The article sees a breakthrough in sight for industrial geothermal energy. With the city of Espoo, just outside of Helsinki already having taken a major step towards geothermal with a well drilled to a depth of 1,300 meters (1.3 km). The connected plant was fully commissioned in January 2020.
The plant was developed by Quantitative Heat (QHeat) and essentially is like a groundsource heat pump approach, yet deeper. With that higher temperatures can be achieved and tapped in. Clearly somewhat of a cross-over of shallow to deep geothermal energy utilisation. The system is set up also in a way that it would allow energy storage. The project pumps cold water into the well, with another pipe in the well then pump the hot water back to the surface to be used for heating buildings … and after that being pumped back into the well. With pumping etc, the plant is using electricity, yet also cutting back emissions from replaced coal-fired heating.
With that concept the whole city of Helsinki could be heated with wells of a depth of 300 meters at 20 meter intervals … so a report on the GeoEnergy potential for Helsinki published in the spring of 2019.
With the concept of QHeat, the number of wells required could be significantly reduced as it drills deeper and derives higher temperatures. The well in Koskelko, Espoo can heat up to four apartment buildings alone. Next step is to drill 2,000 meter deep wells that could expand the heat supply available.
But there is another project that likely fits more the traditional “geothermal” concept as we have been reporting on, even though there is nothing “traditional” about this project. The project by St1 in Otaniemi in Espoo has drilled to a depth of 6,400 meters, and that actually – to the best of our knowledge – into granite, so rather challenging circumstances.
The purpose of St1 is to provide heat for the needs of a couple of hundred or even one thousand apartment buildings – even without expensive heat pumps. The technology based on two holes and fractures in the bedrock differs significantly from other geo-thermal projects in Finland and consumes electricity by sketching compared to QHeat’s Koskelo plant.
The Smart Energy Transition project by Aalto University estimates that industrial-scale geothermal heat could become commercialised in about two years, with the Koskelo site by QHeat seen as an example. But this might not be a realistic time line.
Three projects that were proposed are all delayed significantly
St1 has had problems with drilling in Otaniemi, Espoo. According to the latest information, commissioning of the plant will begin in October.
At the Intella construction site in Kolho, Mänttä-Vilppula the drilling went well, but 1,480 meters of new pipe is being installed at the mine because the first pipe was not the right size.
No drilling has started in Nekala, Tampere , as the financial negotiations are still ongoing. High risks are a source of concern for financiers. If the money is raised, the new plan is to drill first 2 to 3 kilometers before considering a further 6 to 7 kilometers. The Tampere Electric Power Plant’s prediction and great hope now is that drilling would be possible in the summer or at least this year.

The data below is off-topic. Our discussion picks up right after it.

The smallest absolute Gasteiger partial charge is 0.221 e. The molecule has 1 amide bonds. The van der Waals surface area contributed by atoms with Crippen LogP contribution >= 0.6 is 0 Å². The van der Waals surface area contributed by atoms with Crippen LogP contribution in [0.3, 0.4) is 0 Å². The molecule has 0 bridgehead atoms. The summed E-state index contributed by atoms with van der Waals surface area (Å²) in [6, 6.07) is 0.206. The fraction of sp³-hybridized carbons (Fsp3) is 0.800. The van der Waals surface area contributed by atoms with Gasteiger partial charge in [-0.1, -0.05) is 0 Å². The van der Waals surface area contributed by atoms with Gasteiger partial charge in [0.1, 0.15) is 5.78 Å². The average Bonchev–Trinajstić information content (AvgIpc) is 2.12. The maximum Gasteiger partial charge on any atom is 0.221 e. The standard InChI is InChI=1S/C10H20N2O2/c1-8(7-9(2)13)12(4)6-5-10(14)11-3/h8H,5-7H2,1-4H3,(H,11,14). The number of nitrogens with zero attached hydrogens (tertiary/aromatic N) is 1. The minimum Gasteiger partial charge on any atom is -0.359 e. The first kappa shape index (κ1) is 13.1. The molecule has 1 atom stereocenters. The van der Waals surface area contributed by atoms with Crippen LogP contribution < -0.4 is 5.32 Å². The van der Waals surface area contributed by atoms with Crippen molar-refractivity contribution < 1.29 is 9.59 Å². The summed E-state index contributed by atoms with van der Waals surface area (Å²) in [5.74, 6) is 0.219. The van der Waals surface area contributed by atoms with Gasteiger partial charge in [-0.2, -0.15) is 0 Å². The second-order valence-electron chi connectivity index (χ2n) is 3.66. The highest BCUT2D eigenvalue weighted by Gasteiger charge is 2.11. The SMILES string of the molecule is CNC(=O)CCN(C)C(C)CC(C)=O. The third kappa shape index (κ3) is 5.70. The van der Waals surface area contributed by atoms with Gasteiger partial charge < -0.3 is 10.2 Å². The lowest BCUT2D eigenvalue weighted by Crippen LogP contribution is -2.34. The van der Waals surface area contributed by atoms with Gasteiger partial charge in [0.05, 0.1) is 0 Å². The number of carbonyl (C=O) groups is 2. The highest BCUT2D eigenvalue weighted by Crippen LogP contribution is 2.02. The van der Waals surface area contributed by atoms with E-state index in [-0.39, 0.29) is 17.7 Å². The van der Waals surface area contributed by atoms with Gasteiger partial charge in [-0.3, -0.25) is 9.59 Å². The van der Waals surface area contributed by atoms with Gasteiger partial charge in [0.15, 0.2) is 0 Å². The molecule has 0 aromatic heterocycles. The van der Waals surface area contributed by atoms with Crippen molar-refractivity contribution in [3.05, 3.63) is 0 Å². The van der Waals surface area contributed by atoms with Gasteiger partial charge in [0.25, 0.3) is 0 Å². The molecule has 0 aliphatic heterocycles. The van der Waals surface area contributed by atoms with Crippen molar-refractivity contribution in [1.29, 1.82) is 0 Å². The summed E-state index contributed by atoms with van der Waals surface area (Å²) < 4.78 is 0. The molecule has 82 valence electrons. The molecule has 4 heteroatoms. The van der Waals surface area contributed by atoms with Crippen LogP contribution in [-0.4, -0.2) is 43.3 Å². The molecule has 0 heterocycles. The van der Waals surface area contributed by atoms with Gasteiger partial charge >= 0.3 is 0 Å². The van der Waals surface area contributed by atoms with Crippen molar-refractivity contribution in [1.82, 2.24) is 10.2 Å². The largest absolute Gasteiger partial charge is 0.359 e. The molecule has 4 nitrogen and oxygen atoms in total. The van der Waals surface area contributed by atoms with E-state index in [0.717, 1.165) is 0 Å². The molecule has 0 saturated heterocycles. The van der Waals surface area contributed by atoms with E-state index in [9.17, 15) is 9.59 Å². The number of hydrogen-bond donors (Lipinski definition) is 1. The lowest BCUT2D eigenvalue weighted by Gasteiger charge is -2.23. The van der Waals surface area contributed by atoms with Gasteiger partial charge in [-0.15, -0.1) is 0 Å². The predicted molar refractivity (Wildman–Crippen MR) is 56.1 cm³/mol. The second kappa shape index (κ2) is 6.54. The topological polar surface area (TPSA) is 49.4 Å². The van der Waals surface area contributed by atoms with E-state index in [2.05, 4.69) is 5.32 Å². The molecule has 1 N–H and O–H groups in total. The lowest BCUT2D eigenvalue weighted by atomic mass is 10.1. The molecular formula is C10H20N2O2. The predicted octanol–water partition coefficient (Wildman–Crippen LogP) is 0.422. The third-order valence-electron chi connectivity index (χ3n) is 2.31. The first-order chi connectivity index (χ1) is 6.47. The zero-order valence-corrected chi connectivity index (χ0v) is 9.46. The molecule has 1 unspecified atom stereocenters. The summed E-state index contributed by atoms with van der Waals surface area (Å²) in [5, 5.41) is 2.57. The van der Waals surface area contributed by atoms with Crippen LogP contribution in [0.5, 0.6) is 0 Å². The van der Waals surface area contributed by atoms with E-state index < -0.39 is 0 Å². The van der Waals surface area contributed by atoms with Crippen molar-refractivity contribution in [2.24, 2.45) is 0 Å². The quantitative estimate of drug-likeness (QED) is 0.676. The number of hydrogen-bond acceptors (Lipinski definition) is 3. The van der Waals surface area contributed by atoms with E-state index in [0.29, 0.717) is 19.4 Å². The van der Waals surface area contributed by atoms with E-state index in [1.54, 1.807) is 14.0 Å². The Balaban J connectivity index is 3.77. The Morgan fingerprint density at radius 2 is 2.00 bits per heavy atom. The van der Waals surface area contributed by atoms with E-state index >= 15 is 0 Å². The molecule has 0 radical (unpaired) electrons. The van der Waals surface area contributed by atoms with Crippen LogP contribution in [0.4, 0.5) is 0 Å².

More than seven kilometers of a mine in Hiedanranta have also been reported in Tampere . But it will only come back if the Nekala geothermal plant ever materializes.
Despite the challenges, the success at Koskelo will help the other projects as it is a positive signal.
All Finnish geothermal projects are backed by public money, a solid company and/ or a wealthy person.
Half of the construction of the Koskelo Geothermal Power Plant in Espoo was paid for by the owner of the property, NREP Oy, and the rest was paid with subsidies. NREP is a large Nordic real estate investor and developer. It believes it will get a good return on its investment with this model.
An important question is when kilometers of class wells are drilled on commercial terms without subsidies.
Chief Technology Officer Rami Niemi believes that QHeat’s geothermal power will soon be a competitive alternative to large buildings that require a lot of heat and cooling. Two or three wells are still needed.
The solution is now in the hands of financiers and private investors, recalls QHeat CEO Miska Eriksson. According to him, finding companies like NREP in Finland is difficult – even more difficult than getting public subsidies.
The answer might be NREP. According to Investment Director Jani Nokkanen, the company has several major projects in the Helsinki metropolitan area for which it would like QHeat’s geothermal power. Nokkanen believes that technology is in fact already a competitive alternative to large properties that cannot accommodate geothermal heat.
There is one big reason to hope for a geo-thermal breakthrough: climate change. One step in mitigating climate change is to stop burning coal. Espoo plans to cut off coal in 2025 and the nationwide coal ban will come into force in 2029.
If no better substitute is found for existing coal plants, wood will be burned. It can be a bad thing in terms of climate and biodiversity.
The technical characteristics of the various geothermal power plant projects are listed in the table below. The figures are scale targets and the truth behind them will only become clear as long as your plant receives long-term Operational Experience.
How effective this is will have to be seen as the below looks at complete heat utilisation throughout the whole year.